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Stressed‐Skin Structures: New Formulae for Calculating the Stability of a Monocoque in Compression

J. Lockwood Taylor, D.Sc., A.M.I.N.A. (Member of the Design Staff of Sir W. G. Armstrong Whitworth Aircraft, Ltd.)

Aircraft Engineering and Aerospace Technology

ISSN: 0002-2667

Article publication date: 1 December 1935


ONE of the outstanding problems in design of stressed‐skin structures is that of ensuring adequate rigidity to guard against instability failure or buckling of the parts of the structure which have to carry compressive loads. Such structures consist usually of a scries of longitudinal members or stringers with intersecting transverses or frames. Apart from the waving of the skin itself in the panels thus formed, which must usually be tolerated and which remains modcrate in extent so long as the stiffening members themselves do not deflect, and docs not impair the ability of the structure as a whole to continue to take increasing load, there are two possible forms of buckling. The stringers alone may bow between adjacent frames, which remain fixed, or longer waves involving both stringers and frames may occur. The strength to resist the first type of failure can be estimated with reasonable accuracy by treating the stringers as struts of length equal to the frame spacing, and gives a design criterion for the stringers. It is fairly evident that for this rather elementary treatment of the stability problem to be adequate it is necessary that the frames themselves should have a certain minimum rigidity. It is in determining this minimum rigidity that the question arises of the possibility of the second type of buckling, which will be specially considered here. Whether this will, in any practical case, be sufficient to fix the size of frame required, cannot of course be stated in general terms, as this will depend on the local loads which the various frames may have to carry. Fig. 1 shows the type of deformation involved, for the special case of the side of a monocoque fuselage, which may be subjected to compression due to lateral bending under the action of rudder and inertia loads. The mode of waving is specified by the longitudinal wave‐length (two frame spaces in the illustration) and by the transverse wave length, which may be the full width of the panel or something less than this.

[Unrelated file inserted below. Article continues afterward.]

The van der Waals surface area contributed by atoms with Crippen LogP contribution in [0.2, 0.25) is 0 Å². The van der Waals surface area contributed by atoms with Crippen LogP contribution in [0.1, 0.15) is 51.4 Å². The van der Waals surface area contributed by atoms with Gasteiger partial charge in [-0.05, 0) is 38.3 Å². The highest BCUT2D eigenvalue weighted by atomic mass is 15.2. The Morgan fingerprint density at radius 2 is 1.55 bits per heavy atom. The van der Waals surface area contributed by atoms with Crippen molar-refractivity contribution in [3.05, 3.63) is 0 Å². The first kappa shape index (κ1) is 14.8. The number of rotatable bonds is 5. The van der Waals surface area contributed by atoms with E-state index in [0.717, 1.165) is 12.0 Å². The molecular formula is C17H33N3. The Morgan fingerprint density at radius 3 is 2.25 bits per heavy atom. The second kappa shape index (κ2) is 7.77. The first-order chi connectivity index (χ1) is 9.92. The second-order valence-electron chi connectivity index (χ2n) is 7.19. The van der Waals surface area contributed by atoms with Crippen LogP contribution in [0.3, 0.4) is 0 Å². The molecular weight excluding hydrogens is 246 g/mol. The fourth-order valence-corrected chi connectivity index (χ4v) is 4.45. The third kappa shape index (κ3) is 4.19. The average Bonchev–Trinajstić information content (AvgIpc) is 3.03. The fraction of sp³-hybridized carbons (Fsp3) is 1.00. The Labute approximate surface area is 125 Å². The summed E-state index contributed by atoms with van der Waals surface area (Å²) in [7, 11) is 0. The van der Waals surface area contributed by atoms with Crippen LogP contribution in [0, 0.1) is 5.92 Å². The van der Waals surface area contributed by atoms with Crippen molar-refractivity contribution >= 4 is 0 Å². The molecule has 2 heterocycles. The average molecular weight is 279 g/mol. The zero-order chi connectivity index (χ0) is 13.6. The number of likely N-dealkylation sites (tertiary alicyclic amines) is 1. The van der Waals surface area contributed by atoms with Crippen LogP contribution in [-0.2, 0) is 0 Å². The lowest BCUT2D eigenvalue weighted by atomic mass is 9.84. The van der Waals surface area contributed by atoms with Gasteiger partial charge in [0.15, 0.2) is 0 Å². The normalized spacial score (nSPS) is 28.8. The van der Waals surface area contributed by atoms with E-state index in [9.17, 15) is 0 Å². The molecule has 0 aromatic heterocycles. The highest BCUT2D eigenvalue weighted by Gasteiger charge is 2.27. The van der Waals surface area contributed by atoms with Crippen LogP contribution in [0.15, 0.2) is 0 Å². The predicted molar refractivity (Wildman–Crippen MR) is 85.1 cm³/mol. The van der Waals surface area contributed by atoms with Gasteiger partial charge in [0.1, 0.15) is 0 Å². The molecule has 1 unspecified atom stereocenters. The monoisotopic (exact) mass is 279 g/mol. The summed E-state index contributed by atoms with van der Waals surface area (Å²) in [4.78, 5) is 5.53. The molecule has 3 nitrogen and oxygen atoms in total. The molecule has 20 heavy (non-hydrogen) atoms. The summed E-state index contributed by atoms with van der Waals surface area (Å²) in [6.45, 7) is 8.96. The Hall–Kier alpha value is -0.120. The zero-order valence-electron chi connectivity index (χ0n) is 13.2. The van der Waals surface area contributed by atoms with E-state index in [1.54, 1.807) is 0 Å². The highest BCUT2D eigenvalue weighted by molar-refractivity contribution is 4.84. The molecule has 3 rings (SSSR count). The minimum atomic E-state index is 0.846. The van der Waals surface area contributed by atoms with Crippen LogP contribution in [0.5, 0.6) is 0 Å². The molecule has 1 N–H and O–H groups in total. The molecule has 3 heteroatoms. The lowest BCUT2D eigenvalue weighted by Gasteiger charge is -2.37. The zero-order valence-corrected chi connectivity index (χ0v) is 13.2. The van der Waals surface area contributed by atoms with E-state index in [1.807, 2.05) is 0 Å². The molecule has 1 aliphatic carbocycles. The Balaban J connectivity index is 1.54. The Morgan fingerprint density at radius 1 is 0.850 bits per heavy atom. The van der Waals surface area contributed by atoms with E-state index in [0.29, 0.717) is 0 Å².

Lockwood Taylor, J. (1935), "Stressed‐Skin Structures: New Formulae for Calculating the Stability of a Monocoque in Compression", Aircraft Engineering and Aerospace Technology, Vol. 7 No. 12, pp. 314-315.




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